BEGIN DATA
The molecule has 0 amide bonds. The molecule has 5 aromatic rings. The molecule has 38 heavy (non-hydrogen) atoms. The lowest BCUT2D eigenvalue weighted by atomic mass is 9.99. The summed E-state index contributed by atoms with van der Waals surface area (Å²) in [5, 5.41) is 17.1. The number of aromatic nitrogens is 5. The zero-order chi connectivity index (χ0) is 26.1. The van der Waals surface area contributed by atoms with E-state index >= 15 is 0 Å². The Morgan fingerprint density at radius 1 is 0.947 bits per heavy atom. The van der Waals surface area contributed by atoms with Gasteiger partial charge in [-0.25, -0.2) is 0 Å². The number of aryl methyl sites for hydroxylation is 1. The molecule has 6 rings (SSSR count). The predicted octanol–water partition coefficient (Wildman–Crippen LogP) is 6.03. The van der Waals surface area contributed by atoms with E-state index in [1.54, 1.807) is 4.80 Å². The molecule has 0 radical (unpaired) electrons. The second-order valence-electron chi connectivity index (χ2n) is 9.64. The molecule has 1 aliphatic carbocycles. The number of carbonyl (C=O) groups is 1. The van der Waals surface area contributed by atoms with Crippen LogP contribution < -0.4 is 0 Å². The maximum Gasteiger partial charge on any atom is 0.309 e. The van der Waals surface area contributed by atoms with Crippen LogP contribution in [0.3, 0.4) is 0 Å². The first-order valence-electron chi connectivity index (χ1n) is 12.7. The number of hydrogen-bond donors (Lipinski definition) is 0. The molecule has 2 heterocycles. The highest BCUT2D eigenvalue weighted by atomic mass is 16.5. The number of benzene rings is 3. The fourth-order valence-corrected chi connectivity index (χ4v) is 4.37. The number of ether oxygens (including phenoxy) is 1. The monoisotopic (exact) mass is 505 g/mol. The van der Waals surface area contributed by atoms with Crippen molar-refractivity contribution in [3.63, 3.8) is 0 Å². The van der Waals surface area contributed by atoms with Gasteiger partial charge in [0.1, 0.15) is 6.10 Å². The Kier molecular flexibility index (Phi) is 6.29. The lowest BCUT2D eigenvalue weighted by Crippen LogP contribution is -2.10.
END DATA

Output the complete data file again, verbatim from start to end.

The molecule has 0 amide bonds. The molecule has 5 aromatic rings. The molecule has 38 heavy (non-hydrogen) atoms. The lowest BCUT2D eigenvalue weighted by atomic mass is 9.99. The summed E-state index contributed by atoms with van der Waals surface area (Å²) in [5, 5.41) is 17.1. The number of aromatic nitrogens is 5. The zero-order chi connectivity index (χ0) is 26.1. The van der Waals surface area contributed by atoms with E-state index >= 15 is 0 Å². The Morgan fingerprint density at radius 1 is 0.947 bits per heavy atom. The van der Waals surface area contributed by atoms with Gasteiger partial charge in [-0.25, -0.2) is 0 Å². The number of aryl methyl sites for hydroxylation is 1. The molecule has 6 rings (SSSR count). The predicted octanol–water partition coefficient (Wildman–Crippen LogP) is 6.03. The van der Waals surface area contributed by atoms with E-state index in [1.54, 1.807) is 4.80 Å². The molecule has 0 radical (unpaired) electrons. The second-order valence-electron chi connectivity index (χ2n) is 9.64. The molecule has 1 aliphatic carbocycles. The number of carbonyl (C=O) groups is 1. The van der Waals surface area contributed by atoms with Crippen LogP contribution < -0.4 is 0 Å². The maximum Gasteiger partial charge on any atom is 0.309 e. The van der Waals surface area contributed by atoms with Crippen LogP contribution in [0.3, 0.4) is 0 Å². The first-order valence-electron chi connectivity index (χ1n) is 12.7. The number of hydrogen-bond donors (Lipinski definition) is 0. The molecule has 2 heterocycles. The highest BCUT2D eigenvalue weighted by atomic mass is 16.5. The number of benzene rings is 3. The fourth-order valence-corrected chi connectivity index (χ4v) is 4.37. The number of ether oxygens (including phenoxy) is 1. The monoisotopic (exact) mass is 505 g/mol. The van der Waals surface area contributed by atoms with Crippen molar-refractivity contribution in [3.63, 3.8) is 0 Å². The van der Waals surface area contributed by atoms with Gasteiger partial charge in [0.1, 0.15) is 6.10 Å². The Kier molecular flexibility index (Phi) is 6.29. The lowest BCUT2D eigenvalue weighted by Crippen LogP contribution is -2.10.